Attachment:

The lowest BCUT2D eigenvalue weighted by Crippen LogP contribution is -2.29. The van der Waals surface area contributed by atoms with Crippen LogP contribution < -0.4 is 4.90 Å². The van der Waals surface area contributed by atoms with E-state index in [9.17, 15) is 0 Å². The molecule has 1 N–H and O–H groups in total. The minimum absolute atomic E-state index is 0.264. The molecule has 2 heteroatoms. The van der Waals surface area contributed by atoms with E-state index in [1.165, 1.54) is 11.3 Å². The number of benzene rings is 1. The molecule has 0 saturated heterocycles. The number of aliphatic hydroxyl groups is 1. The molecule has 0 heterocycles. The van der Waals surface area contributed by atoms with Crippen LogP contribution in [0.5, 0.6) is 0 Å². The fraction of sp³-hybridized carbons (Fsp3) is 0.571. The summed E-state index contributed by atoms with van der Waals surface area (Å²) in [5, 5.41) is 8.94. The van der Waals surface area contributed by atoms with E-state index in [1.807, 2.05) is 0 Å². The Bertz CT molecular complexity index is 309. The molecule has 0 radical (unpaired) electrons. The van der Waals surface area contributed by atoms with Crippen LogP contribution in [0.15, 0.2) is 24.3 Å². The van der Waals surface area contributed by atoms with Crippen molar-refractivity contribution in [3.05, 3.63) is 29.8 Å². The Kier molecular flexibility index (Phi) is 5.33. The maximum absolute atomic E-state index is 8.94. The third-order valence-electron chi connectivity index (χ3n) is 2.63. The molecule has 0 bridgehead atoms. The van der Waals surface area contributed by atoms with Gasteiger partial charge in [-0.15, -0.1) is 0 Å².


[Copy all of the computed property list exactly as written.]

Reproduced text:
The lowest BCUT2D eigenvalue weighted by Crippen LogP contribution is -2.29. The van der Waals surface area contributed by atoms with Crippen LogP contribution < -0.4 is 4.90 Å². The van der Waals surface area contributed by atoms with E-state index in [9.17, 15) is 0 Å². The molecule has 1 N–H and O–H groups in total. The minimum absolute atomic E-state index is 0.264. The molecule has 2 heteroatoms. The van der Waals surface area contributed by atoms with E-state index in [1.165, 1.54) is 11.3 Å². The number of benzene rings is 1. The molecule has 0 saturated heterocycles. The number of aliphatic hydroxyl groups is 1. The molecule has 0 heterocycles. The van der Waals surface area contributed by atoms with Crippen LogP contribution in [0.5, 0.6) is 0 Å². The fraction of sp³-hybridized carbons (Fsp3) is 0.571. The summed E-state index contributed by atoms with van der Waals surface area (Å²) in [5, 5.41) is 8.94. The van der Waals surface area contributed by atoms with E-state index in [1.807, 2.05) is 0 Å². The Bertz CT molecular complexity index is 309. The molecule has 0 radical (unpaired) electrons. The van der Waals surface area contributed by atoms with Crippen LogP contribution in [0.15, 0.2) is 24.3 Å². The van der Waals surface area contributed by atoms with Crippen molar-refractivity contribution in [3.05, 3.63) is 29.8 Å². The Kier molecular flexibility index (Phi) is 5.33. The maximum absolute atomic E-state index is 8.94. The third-order valence-electron chi connectivity index (χ3n) is 2.63. The molecule has 0 bridgehead atoms. The van der Waals surface area contributed by atoms with Gasteiger partial charge in [-0.15, -0.1) is 0 Å².